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Lighting a Night scene in the coutryside

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Randal Plunkett
Lighting a Night scene in the coutryside
on Nov 23, 2009 at 10:54:13 am

Hi everyone I directing a short film in the next eight weeks and a large portion of that takes place on country roads and in a car at night. Now my question is, whats the best way to do it? I m using a sony fx1 camera. I am of course limited on equipment I have access to a generater and some lights how can i get a good image with out it being too dark and grainy? Any help will be appreciated


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Michael Palmer
Re: Lighting a Night scene in the coutryside
on Nov 23, 2009 at 2:14:48 pm

"how can i get a good image with out it being too dark and grainy?"

You will need sufficient lighting for the FX1, hire a good DP, try using LED lights
http://www.flolight.com/

find a rental house in your area and beg them for help.

Try not to add more than +3 gain.

Or use the PMW-EX1,EX3, these cameras are great in low light and offer 24p.

Good Luck
Michael Palmer


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Mark Suszko
Re: Lighting a Night scene in the coutryside
on Nov 23, 2009 at 2:50:36 pm

Don't scrimp on safety, especially at night, when doing car stuff. Don't make your actors drive and act at the same time, use a tow rig, for example. A side benefit of that is, the towing car/truck bed can also house some supplemental lighting on it. The "poor man's process trailer" is a u-haul front-wheel car-towing rig or car trailer, pulled by a van or pickup.

The big mistake first-timers tend to make on their first night shoot is to think black = night. When they see how many lights it actually takes to make a *convincing* night shot, they are stunned.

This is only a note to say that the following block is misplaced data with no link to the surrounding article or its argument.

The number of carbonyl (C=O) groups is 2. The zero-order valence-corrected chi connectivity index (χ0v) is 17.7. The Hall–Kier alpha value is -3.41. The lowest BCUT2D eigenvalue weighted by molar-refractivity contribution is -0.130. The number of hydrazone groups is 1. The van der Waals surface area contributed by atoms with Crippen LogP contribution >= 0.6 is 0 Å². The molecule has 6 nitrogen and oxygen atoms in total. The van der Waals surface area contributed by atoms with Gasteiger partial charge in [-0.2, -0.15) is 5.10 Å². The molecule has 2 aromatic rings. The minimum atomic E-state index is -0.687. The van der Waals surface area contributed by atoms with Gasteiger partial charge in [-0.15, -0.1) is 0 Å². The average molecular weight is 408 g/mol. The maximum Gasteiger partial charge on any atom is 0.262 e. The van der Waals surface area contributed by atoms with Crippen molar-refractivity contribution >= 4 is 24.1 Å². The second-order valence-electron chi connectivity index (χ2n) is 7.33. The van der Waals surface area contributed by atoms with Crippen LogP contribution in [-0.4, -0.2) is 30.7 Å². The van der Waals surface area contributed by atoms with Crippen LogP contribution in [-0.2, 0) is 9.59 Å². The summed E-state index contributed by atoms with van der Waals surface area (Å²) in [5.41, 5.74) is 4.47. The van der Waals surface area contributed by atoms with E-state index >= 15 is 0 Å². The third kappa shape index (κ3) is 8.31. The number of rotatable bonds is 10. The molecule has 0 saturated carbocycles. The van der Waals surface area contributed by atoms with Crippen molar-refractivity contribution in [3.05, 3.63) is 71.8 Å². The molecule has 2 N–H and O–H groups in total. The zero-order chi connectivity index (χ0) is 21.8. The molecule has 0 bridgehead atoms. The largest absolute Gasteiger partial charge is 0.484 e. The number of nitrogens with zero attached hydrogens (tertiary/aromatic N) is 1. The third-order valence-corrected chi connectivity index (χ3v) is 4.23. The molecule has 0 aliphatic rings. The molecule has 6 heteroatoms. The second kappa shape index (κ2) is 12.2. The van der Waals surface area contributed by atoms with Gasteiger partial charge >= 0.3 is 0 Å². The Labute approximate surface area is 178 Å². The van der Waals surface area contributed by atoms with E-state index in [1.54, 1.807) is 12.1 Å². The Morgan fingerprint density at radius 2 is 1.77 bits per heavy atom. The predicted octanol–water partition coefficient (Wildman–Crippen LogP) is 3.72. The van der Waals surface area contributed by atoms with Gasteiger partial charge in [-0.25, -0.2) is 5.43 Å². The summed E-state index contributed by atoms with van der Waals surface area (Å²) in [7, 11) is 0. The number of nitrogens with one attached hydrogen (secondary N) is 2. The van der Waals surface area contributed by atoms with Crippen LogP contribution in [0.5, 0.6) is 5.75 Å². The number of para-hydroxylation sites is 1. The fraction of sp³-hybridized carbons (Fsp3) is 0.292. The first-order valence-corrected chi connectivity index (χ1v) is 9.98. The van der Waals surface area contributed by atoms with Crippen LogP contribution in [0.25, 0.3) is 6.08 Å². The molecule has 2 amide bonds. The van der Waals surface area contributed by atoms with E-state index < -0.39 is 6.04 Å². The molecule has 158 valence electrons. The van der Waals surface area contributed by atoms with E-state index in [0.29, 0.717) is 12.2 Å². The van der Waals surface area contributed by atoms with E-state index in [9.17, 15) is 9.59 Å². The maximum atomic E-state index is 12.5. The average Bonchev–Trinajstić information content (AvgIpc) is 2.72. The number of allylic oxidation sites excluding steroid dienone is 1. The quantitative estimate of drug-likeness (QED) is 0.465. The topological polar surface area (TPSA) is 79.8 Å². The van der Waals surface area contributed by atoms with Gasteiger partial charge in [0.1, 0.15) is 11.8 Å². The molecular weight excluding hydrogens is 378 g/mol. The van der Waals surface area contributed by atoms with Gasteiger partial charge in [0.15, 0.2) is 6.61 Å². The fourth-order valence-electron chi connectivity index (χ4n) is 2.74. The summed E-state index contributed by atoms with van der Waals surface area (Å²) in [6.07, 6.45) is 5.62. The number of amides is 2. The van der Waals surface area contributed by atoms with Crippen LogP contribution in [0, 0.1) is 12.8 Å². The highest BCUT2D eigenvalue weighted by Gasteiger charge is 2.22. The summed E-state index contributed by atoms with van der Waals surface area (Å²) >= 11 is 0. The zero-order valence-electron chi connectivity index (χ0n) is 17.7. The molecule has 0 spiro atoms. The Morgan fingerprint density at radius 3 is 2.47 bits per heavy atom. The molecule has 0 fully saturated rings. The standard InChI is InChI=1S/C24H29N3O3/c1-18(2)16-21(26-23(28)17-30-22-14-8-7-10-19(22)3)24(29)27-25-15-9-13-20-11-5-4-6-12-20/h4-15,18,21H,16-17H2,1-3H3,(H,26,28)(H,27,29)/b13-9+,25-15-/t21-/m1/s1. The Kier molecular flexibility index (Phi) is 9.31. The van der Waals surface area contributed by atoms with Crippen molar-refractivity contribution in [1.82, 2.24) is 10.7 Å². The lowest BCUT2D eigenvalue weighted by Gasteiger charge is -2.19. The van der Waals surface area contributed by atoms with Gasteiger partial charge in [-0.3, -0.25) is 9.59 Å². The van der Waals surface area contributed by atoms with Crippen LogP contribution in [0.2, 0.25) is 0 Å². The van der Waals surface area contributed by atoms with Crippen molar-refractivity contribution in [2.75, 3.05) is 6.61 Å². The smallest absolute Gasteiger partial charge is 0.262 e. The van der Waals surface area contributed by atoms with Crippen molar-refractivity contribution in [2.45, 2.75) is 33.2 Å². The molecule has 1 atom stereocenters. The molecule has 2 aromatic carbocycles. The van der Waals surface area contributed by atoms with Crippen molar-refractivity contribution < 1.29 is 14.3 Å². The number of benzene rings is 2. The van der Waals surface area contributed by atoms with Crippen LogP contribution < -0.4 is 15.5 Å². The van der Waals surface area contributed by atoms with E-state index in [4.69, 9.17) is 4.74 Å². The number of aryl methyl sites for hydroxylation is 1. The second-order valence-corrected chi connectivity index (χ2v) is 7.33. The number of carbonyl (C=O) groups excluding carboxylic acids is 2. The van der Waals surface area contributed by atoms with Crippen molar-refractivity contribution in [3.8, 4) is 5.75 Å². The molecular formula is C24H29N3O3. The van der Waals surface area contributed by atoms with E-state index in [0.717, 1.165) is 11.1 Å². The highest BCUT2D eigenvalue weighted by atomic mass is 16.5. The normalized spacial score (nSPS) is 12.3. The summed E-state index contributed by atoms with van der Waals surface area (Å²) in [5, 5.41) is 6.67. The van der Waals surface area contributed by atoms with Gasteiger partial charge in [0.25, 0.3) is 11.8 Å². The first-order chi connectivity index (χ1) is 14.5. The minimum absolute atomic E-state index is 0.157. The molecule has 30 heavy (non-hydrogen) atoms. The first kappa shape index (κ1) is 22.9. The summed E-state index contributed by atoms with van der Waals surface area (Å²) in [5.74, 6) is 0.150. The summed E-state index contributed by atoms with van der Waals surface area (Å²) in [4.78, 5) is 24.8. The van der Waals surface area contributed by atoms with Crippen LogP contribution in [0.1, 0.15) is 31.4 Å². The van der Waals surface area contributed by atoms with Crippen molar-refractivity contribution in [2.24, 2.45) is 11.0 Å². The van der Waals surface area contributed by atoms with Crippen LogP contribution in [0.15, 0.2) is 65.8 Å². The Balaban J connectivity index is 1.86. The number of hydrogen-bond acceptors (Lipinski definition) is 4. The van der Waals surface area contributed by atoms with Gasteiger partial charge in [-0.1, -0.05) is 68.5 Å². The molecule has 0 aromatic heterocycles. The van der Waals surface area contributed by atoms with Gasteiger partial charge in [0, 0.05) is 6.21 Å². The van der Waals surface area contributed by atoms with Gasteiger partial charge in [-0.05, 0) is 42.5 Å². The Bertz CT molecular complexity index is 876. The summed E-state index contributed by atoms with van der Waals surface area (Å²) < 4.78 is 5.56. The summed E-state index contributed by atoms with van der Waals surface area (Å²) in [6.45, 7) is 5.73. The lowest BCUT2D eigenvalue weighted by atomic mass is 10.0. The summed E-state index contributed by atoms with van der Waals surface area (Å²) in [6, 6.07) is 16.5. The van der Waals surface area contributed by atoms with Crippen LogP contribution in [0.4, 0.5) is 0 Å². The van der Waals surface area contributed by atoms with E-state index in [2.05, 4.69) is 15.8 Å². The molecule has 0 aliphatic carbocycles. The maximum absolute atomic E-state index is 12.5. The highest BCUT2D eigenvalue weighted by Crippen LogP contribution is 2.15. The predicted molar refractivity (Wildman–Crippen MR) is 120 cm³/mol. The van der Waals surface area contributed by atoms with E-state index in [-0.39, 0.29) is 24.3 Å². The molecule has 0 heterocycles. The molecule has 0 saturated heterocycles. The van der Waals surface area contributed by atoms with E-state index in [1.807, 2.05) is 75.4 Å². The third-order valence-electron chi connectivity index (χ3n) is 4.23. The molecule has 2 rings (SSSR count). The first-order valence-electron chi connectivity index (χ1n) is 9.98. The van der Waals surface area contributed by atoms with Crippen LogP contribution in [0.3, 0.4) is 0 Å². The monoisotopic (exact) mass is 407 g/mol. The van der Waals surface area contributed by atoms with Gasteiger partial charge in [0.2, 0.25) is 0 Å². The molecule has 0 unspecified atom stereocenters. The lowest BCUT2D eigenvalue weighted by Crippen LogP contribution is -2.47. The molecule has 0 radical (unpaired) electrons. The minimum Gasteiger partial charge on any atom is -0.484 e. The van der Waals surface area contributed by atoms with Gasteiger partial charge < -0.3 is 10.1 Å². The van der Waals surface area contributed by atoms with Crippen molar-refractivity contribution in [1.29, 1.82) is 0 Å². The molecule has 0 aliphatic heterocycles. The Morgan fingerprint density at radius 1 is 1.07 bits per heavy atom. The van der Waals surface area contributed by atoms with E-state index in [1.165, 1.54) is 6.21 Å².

One thing I would suggest is to shoot closer to dusk, if it works script-wise, than in full darkness, then play with levels in post.


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Peter Rummel
Re: Lighting a Night scene in the coutryside
on Nov 24, 2009 at 5:22:11 pm

+1 on the safety note. Don't do anything too dangerous. A tow rig sounds like a great idea.

It's easy to light a small scene with a generator and a modest light kit. But then you're left with a couple of lit characters in a dark, dark hole. The traditional big budget hollywood method of doing "night" is to use unbelievably powerful lights on cranes, gelled blue, to simulate moonlight. I'm guessing you don't have these resources. I'd recommend staging your locations carefully, with some light source in the background. A country road could have a street light in the background. Maybe a farmhouse, or a small town in the distance? Something to give depth to the scene. As for the characters themselves, if they're near a car they could leave it's lights on. Or they could have powerful flashlights. Use your lighting package to supplement these sources. Think back lights. A dark shot sometimes simply looks underexposed - but if you have, somewhere in the frame, a bright source (headlights, distant streetlight) then it more believably reads Night.

I heard once that the "X-Files", which did a lot of night shots, had the largest lighting package in its day. The point is lighting a night scene is much more involved than a day scene. Good luck, and let us know how it goes.



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Mark Suszko
Re: Lighting a Night scene in the coutryside
on Nov 24, 2009 at 9:41:37 pm

This guy:

http://www.dv-forums.com/forums/showthread.php?p=37264#post37264

has a lot of great information to share, and after you look at it, I don't ever want to hear a complaint that MY posts get too long.:-P


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Randal Plunkett
Re: Lighting a Night scene in the coutryside
on Nov 25, 2009 at 10:55:02 pm

Wow thank you so much this will really help me on my film, it has really given me alot of ideas to which i m extremely grateful


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Richard Herd
Re: Lighting a Night scene in the coutryside
on Nov 24, 2009 at 10:24:00 pm

Hard to define "good image" because the tone and mood are determined by the script. Is this a horror movie? A romantic comedy? Your choices will be affected by the story.


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